Case Update: Lee Chen Seong Jeremy v Official Assignee [2018] SGCA 51 – Court of Appeal clarifies law on abandonment of property

Significance: Singapore Court of Appeal clarifies the law on abandonment of property. It was held that abandonment would be made out when there has been a unilateral relinquishment of a particular property, whether tangible or intangible. 



The Court held at [26] that abandonment would be made out when there has been a unilateral relinquishment of a particular property: Edward J Kearns v T A Dilleen (Inspector of Taxes) [1997] 3 IR 287 at 298; Saw Cheng Lim, “The Law of Abandonment and the Passing of Property in Trash” (2011) 23 SAcL J 145 at para 6.

The Court adopted the two-element test propounded by Professor Saw:

  • there must be an overt act of abandonment; and
  • a subjective intention to completely relinquish a property.

The two elements are intertwined – a subjective intention to abandon is to be established inferentially from the overt acts and conduct of the proprietor. Generally, the court should be slow to make any finding of abandonment except in the clearest of cases: Wong Seng Kwan v Public Prosecutor [2012] 3 SLR 12 at [22].

The Court also clarified at [21] that when a debtor becomes bankrupt, all provable debts owing by the debtor are converted from rights of action against the debtor to a right to share rateably (in competition with other unsecured creditors) in the distribution of the bankruptcy estate vested in the trustee for the bankrupt. The effect of the debtor’s bankruptcy is that the debtor is no longer obliged to pay creditors, and indeed, is disabled from doing so. Hence, if the bankrupt offered payment, creditors could not safely accept it, since at that stage their right is a right of proof against the estate and the only assets out of which it can be satisfied are assets that have vested in the trustee. What a creditor possessed after the debtor became bankrupt is a right to share in the bankrupt’s estate to the extent of the creditor’s rateable interest. This was a right of proof exercisable against the estate vested in the trustee, not the debtor. In this connection, it was unnecessary for the creditor’s purported election to waive the debt to be communicated to the bankrupt debtor. However, such a right of proof is an asset that is capable of being assigned or dealt with and can therefore pass to a third party: at [22].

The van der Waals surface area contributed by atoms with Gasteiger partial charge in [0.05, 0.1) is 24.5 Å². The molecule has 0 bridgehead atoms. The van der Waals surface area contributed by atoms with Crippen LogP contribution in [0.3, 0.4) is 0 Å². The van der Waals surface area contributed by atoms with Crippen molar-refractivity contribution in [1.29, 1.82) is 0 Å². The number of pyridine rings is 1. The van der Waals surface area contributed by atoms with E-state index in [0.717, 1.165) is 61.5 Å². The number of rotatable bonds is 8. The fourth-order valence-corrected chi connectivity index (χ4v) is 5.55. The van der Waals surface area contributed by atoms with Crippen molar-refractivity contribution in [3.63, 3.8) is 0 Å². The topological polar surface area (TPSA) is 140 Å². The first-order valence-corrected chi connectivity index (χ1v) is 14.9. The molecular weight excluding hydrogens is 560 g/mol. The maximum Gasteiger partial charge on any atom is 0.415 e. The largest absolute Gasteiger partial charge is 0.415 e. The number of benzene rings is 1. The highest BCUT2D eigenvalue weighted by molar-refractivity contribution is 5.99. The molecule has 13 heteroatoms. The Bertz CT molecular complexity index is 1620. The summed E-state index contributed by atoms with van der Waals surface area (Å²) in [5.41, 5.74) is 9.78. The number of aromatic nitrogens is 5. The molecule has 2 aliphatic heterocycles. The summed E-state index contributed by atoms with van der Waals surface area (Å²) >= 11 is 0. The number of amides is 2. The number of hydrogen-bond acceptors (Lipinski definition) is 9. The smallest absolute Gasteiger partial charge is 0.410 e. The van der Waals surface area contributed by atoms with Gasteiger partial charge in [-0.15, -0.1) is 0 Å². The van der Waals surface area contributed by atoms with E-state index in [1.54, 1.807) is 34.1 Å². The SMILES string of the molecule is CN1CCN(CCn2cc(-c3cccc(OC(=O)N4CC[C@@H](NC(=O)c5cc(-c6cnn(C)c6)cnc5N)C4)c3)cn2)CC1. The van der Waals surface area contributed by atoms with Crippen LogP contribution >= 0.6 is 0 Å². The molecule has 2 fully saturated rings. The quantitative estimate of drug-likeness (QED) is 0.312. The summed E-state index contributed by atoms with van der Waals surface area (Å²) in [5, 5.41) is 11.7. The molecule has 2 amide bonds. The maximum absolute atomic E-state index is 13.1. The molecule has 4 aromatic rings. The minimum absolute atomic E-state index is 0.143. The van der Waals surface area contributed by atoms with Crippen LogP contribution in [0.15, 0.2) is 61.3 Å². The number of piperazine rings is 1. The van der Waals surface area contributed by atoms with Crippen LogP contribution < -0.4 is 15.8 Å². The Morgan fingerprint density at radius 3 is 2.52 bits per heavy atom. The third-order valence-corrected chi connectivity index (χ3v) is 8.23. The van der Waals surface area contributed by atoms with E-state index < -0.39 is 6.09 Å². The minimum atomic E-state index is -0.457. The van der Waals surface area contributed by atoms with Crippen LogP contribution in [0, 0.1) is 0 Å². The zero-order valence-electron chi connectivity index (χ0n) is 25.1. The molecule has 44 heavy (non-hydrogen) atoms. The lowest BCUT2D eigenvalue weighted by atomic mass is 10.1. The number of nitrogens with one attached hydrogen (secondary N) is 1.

On the facts, the Court found that the creditor company had abandoned its property in the right of proof. 

  • The creditor company’s directors made declarations to the effect that the company no longer had contingent assets and that all its assets had been cleared.
  • The accounts of the company filed when it made its application to be struck off the Register did not show this debt. 
  • The company showed willingness to write off the remaining debt on its books. This suggested that it could very well similarly have given up on (if it had not already) the possibility of a payout in respect of this particular debt.

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